Worth the Fighting For: The Education of an American Maverick, and the Heroes Who Inspired Him
In 1999, John McCain wrote one of the most acclaimed and bestselling memoirs of the decade, Faith of My Fathers. That book ended in 1972, with McCain’s release from imprisonment in Vietnam. This is the rest of his story, about his great American journey from the U.S. Navy to his electrifying run for the presidency, interwoven with heartfelt portraits of the mavericks who have inspired him through the years—Ted Williams, Theodore Roosevelt, visionary aviation proponent Billy Mitchell, Marlon Brando in Viva Zapata!, and, most indelibly, Robert Jordan. It was Jordan, Hemingway’s protagonist in For Whom the Bell Tolls, who showed McCain the ideals of heroism and sacrifice, stoicism and redemption, and why certain causes, despite the costs, are . . .Worth the Fighting ForAfter five and a half years as a prisoner of war in Vietnam, naval aviator John McCain returned home a changed man. Regaining his health and flight-eligibility status, he resumed his military career, commanding carrier pilots and serving as the navy’s liaison to what is sometimes ironically called the world’s most exclusive club, the United States Senate. Accompanying Senators John Tower and Henry “Scoop” Jackson on international trips, McCain began his political education in the company of two masters, leaders whose standards he would strive to maintain upon his election to the U.S. Congress. There, he learned valuable lessons in cooperation from a good-humored congressman from the other party, Morris Udall. In 1986, McCain was elected to the U.S. Senate, inheriting the seat of another role model, Barry Goldwater.During his time in public office, McCain has seen acts of principle and acts of craven self-interest. He describes both ex-tremes in these pages, with his characteristic straight talk and humor. He writes honestly of the lowest point in his career, the Keating Five savings and loan debacle, as well as his triumphant moments—his return to Vietnam and his efforts to normalize relations between the U.S. and Vietnamese governments; his fight for campaign finance reform; and his galvanizing bid for the presidency in 2000.Writes McCain: “A rebel without a cause is just a punk. Whatever you’re called—rebel, unorthodox, nonconformist, radical—it’s all self-indulgence without a good cause to give your life meaning.” This is the story of McCain’s causes, the people who made him do it, and the meaning he found. Worth the Fighting For reminds us of what’s best in America, and in ourselves.From the Hardcover edition.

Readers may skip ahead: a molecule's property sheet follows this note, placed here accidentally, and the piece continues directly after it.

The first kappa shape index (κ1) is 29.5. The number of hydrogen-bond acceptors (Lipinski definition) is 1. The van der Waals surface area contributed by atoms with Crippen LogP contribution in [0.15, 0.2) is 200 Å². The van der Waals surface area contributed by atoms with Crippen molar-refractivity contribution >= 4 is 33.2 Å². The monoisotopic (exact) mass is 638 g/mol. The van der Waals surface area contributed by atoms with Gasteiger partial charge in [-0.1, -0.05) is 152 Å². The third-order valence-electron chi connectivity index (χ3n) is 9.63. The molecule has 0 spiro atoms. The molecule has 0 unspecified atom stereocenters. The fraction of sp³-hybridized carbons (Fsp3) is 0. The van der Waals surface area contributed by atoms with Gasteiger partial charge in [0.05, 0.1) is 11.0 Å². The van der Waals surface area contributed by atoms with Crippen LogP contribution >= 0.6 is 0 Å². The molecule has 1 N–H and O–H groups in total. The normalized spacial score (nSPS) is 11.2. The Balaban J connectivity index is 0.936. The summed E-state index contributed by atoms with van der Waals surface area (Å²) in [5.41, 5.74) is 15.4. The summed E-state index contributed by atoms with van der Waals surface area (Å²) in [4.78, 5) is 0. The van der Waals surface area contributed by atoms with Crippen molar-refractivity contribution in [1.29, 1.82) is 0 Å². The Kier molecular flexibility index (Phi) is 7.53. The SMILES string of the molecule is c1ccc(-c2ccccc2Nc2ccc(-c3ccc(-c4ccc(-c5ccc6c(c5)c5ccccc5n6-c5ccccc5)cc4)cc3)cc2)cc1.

“Courage,” Winston Churchill explained, is “the ﬁrst of human qualities . . . because it guarantees all the others.” As a naval officer, P.O.W., and one of America’s most admired political leaders, John McCain has seen countless acts of bravery and self-sacrifice. Now, in this inspiring meditation on courage, he shares his most cherished stories of ordinary individuals who have risked everything to defend the people and principles they hold most dear.“We are taught to understand, correctly, that courage is not the absence of fear but the capacity for action despite our fears,” McCain reminds us, as a way of introducing the stories of ﬁgures both famous and obscure that he ﬁnds most compelling—from the Nobel Peace Prize laureate Aung San Suu Kyi to Sgt. Roy Benavidez, who ignored his own well-being to rescue eight of his men from an ambush in the Vietnam jungle; from 1960s civil rights leader John Lewis, who wrote, “When I care about something, I’m prepared to take the long, hard road,” to Hannah Senesh, who, in protecting her comrades in the Hungarian resistance against Hitler’s SS, chose a martyr’s death over a despot’s mercy.These are some of the examples McCain turns to for inspiration and offers to others to help them summon the resolve to be both good and great. He explains the value of courage in both everyday actions and extraordinary feats. We learn why moral principles and physical courage are often not distinct quantities but two sides of the same coin. Most of all, readers discover how sometimes simply setting the right example can be the ultimate act of courage.Written by one of our most respected public ﬁgures, Why Courage Matters is that rare book with a message both timely and timeless. This is a work for anyone seeking to understand how the mystery and gift of courage can empower us and change our lives.
THIRTEEN SOLDIERS: A Personal History of Americans at War